Lyon County manager Dennis Stark received a mostly positive performance evaluation and a 4 percent salary increase a year and a day after he was first hired.
Commissioners Bob Milz, LeRoy Goodman and Phyllis Hunewill all praised Stark.
Commissioner Larry McPherson and residents Betty Retzer and Noni Highley were critical.
"It's a difficult county to administer, but he jumped in head first, took on tough issues and overall he has done a very good job," Goodman said.
Goodman proposed the 4 percent salary increase even though it was less than the other county officials rate because of the bad economy.
Milz said he thinks Stark has done a fine job.
"I think you've handled situations that have come up and have kept us well informed with no surprises," he said.
Hunewill called Stark a calming force who works very well with the staff.
"I appreciate your open-door office because I had not enjoyed that in the past," she said. "I think you have listened to my concerns and tried to address them and find a solution."
But McPherson, admitting he was in the minority, was more critical of Stark's job performance.
He said he thinks the protocol manual, which has been tabled, gave the county manager too much power, and that residents have complained Stark has not responded to their phone calls and e-mails.
"I would like to see you make more of an effort to get out with the people or communicate with the people," he said. "Overall, I think you are doing a commendable job. I know it's thankless and you don't get all the cooperation you need."
Stark pledged to work with McPherson to try to address the issues he raised, but admitted that he doesn't like using the phone or e-mail, he would rather talk to people in person.
"It's not an excuse, but I do try to work through every call and e-mail," he said.
Betty Retzer of Stagecoach said Stark didn't return her phone calls and when she spoke with him at a Stagecoach Advisory Council meeting, he said he never got her message and then suggested she call his staff.
"Our county manager does not have a rapport with or interest in or concern for county residents," she said.
She read a long letter from Least Resistance Training Concepts president and Stagecoach resident Willis Lamm that criticized the protocol manual Stark pushed.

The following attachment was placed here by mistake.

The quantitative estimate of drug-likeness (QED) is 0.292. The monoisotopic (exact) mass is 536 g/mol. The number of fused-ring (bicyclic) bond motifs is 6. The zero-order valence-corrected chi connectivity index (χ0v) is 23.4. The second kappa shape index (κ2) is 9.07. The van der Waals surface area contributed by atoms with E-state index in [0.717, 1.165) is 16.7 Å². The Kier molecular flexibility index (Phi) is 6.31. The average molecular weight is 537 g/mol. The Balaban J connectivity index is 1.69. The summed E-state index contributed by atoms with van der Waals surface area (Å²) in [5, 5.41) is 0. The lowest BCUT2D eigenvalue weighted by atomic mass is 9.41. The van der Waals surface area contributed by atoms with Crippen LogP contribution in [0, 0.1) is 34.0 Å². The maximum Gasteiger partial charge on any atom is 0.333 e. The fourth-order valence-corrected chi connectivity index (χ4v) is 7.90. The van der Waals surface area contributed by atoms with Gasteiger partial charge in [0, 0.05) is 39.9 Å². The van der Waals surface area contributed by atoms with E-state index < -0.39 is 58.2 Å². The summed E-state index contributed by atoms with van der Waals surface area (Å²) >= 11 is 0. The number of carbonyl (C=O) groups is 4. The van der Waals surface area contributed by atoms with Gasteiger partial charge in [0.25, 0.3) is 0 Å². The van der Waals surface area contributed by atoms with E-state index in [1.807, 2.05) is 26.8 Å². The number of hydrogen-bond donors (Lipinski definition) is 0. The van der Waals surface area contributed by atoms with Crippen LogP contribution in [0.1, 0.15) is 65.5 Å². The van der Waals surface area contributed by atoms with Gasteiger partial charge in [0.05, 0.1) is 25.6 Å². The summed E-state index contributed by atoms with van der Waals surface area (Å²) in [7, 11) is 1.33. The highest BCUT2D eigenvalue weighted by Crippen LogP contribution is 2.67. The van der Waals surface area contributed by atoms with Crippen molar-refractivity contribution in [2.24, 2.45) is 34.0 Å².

Lamm wrote that he felt some aspects of the manual would cause information to be filtered by the county manager before it got to the commissioners.
"It is OK to organize and clarify the chain of command, but some of language seems to an attempt to regulate communications," Lamm wrote. "It is not OK for a nonelected official to dictate to the commission on how to speak at meetings"
Stark responded by saying the protocol manual was created by staff, approved by the leadership team and put before the commissioners, where it was tabled. He said the commissioners still had the ultimate power to vote something they don't like down.
"I am not saying I can please everyone in a county of 56,000 people," he said. "You get one or two complaints."
Former animal control officer Noni Highley partially blamed Stark for her being terminated from her job, after a dispute with her supervisor over the proper care of an injured wild horse.
"He said the county commission was not to know what is going on in public," she said.
She said Stark told her that her contacting her county commissioner was the reason she was terminated.
When discussing Stark's proposed salary increase, Human Resources Director Steve Englert told the commission they could award anything from 0 percent to 8 percent. The commission voted 4-1 for the 4 percent increase, with Hunewill opposed because she wanted a 5 percent hike.
Stark said it had been an exciting year and he looked forward to goal and visioning sessions in January and February.
"This year was a lot of settling down the staff, creating a calming atmosphere and hopefully we made a difference," he said. "We've tried to address issues as situations arose."
- Contact reporter Karen Woodmansee at firstname.lastname@example.org or call 881-7351.